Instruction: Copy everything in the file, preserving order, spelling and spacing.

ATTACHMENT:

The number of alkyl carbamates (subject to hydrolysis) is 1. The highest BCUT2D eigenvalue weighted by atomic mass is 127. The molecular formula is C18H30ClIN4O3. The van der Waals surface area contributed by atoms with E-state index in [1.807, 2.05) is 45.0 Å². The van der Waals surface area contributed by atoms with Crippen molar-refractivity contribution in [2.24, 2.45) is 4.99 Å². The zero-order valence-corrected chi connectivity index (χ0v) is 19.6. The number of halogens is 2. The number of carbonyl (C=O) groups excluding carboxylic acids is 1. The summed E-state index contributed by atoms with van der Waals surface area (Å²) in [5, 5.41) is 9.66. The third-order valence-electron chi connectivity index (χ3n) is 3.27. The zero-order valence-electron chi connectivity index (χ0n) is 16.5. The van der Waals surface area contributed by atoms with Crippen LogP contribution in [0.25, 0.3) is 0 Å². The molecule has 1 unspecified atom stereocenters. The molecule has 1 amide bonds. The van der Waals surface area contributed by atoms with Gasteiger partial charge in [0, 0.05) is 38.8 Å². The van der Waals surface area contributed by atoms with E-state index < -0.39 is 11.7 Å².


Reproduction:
The number of alkyl carbamates (subject to hydrolysis) is 1. The highest BCUT2D eigenvalue weighted by atomic mass is 127. The molecular formula is C18H30ClIN4O3. The van der Waals surface area contributed by atoms with E-state index in [1.807, 2.05) is 45.0 Å². The van der Waals surface area contributed by atoms with Crippen molar-refractivity contribution in [2.24, 2.45) is 4.99 Å². The zero-order valence-corrected chi connectivity index (χ0v) is 19.6. The number of halogens is 2. The number of carbonyl (C=O) groups excluding carboxylic acids is 1. The summed E-state index contributed by atoms with van der Waals surface area (Å²) in [5, 5.41) is 9.66. The third-order valence-electron chi connectivity index (χ3n) is 3.27. The zero-order valence-electron chi connectivity index (χ0n) is 16.5. The van der Waals surface area contributed by atoms with Crippen LogP contribution in [0.25, 0.3) is 0 Å². The molecule has 1 unspecified atom stereocenters. The molecule has 1 amide bonds. The van der Waals surface area contributed by atoms with Gasteiger partial charge in [0, 0.05) is 38.8 Å². The van der Waals surface area contributed by atoms with E-state index < -0.39 is 11.7 Å².